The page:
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A in a Regular course or a B in an AP...another viewpoint

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Replies to: A in a Regular course or a B in an AP...another viewpoint

  • snarlatronsnarlatron Registered User Posts: 1,519 Senior Member
    Students should take APs in subjects that they are good at or interested in. Taking an AP in a subject one "hates" is madness and a bad life pattern to start.
  • itsintheprocessitsintheprocess Registered User Posts: 164 Junior Member
    I feel like if they question is truly between an A in a regular course or a B in an AP, then you should take the AP because the B in an AP will boost your gpa and colleges understand that AP's are supposed to be more challenging. However if the student would get an A in regular and a D in AP then that student should take the regular class because a D in an AP doesn't boost your GPA (at least in my school county it didn't). I would say though in most cases of AP and regular the main difference between the two was that AP's were more fast paced and came with a greater work load. If a student feels like they can handle it then they should go for it, but if they feel it's not for them then it's better to just do whatever they feel comfortable in.
  • VickiSoCalVickiSoCal Registered User Posts: 2,026 Senior Member
    Our school has no honors Social Studies classes just regular Social Studies classes and AP Social Studies classes. Also there is no calculus option other than AP.
  • MassmommMassmomm Registered User Posts: 2,876 Senior Member
    Sorry, pet peeve: it is "pique" one's interest, not "peak" it.
  • lvvcsflvvcsf Registered User Posts: 1,895 Senior Member
    ^^^^ I knew that wasn't right. Thank you.
  • megan12megan12 Registered User Posts: 642 Member
    My son's school only allows their students to take honors and AP if they are receiving a 93 or above in a regular class, unless they get permission from the teacher. That seems to be a reasonable rule. If you're not getting an A in a regular class, why on earth would you take an honors/AP class?
  • labegglabegg Registered User Posts: 1,706 Senior Member
    edited August 12
    @Megan12 I think it is an unreasonable rule. B and C students are just as capable of producing good work and learning something from an AP class as an A student. It seems rather elitist and exclusionary to me. Not to mention there is value to an AP class beyond the academics. It teaches discipline, study habits, often the best teachers are AP teachers, the peer group is different. It's not all about the GPA...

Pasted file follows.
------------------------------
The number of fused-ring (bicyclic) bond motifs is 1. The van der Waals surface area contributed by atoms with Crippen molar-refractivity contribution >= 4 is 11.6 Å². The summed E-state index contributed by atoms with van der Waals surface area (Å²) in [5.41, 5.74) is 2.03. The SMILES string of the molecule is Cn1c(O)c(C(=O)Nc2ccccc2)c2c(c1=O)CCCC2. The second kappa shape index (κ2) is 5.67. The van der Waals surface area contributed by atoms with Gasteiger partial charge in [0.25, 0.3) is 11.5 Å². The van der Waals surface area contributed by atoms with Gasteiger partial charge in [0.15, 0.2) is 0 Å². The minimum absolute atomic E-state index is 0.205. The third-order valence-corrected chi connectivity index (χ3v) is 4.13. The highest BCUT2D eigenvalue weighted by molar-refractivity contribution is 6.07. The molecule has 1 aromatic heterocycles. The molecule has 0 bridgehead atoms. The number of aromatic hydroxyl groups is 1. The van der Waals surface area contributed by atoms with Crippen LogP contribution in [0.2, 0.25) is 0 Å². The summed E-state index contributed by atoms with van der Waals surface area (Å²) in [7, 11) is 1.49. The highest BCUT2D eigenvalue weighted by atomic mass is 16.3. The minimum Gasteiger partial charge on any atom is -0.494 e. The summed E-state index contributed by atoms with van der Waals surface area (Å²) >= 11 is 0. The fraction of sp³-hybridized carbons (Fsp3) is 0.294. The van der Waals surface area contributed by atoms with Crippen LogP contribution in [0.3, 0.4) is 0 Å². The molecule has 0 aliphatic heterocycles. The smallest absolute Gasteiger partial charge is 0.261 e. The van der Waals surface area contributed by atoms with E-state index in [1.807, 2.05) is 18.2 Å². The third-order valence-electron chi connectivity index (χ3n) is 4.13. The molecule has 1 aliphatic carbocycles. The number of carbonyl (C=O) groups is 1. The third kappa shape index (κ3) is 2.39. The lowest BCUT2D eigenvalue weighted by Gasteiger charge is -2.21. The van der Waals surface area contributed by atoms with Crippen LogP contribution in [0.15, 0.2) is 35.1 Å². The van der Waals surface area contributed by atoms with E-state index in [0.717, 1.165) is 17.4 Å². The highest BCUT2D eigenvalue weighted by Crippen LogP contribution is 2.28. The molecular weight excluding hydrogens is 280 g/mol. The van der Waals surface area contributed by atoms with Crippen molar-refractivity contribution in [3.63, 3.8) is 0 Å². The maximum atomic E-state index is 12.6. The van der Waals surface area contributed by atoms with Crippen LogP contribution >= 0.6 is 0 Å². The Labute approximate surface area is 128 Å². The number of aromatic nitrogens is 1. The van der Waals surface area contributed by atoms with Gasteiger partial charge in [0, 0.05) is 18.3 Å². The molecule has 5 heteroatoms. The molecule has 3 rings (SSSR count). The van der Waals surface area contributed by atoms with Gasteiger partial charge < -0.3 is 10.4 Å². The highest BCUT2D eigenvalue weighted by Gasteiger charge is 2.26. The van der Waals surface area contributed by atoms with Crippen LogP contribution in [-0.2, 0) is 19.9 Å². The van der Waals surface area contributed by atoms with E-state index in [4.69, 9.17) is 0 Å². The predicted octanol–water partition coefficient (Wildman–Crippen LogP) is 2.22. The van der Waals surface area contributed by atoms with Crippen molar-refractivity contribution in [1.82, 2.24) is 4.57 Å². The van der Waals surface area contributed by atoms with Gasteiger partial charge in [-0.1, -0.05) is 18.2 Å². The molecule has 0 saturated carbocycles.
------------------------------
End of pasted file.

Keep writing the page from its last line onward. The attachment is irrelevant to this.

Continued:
• wisteria100wisteria100 Registered User Posts: 3,045 Senior Member
    Was at an Ivy info session recently and they answered the question by saying it's best to get an A in the AP.
    That being said, if you are aiming for competitive but not the tippy top schools, they like to see kids challenging themselves and likely would prefer a B+ in an AP to an A in regular
  • gwnorthgwnorth Registered User Posts: 106 Junior Member
    What I don't understand is if AP courses are intended to be equivalent to first year university level courses why are so many students taking AP courses let alone in grades 9 & 10? Why is it even assumed that every student is capable of doing university level work in high school? Certainly I can understand a percentage of students being sufficiently advanced to do so, but not for that to be the norm. I agree that for the most part if you can't get an A in a regular course, why would you take AP? Now granted I live in Canada and our university admissions process for most schools/programs is entirely grades based. We don't have to balance grades vs rigour and find the best combination. The majority of schools here don't even offer AB/IB/DE, though it is growing.

    DS19's high school is one of only a few in our board that does offer AP courses (there are also a few that offer IB). At his school it is a contained regional program which means that it is open to all students in the school board to apply but acceptance is by selection only.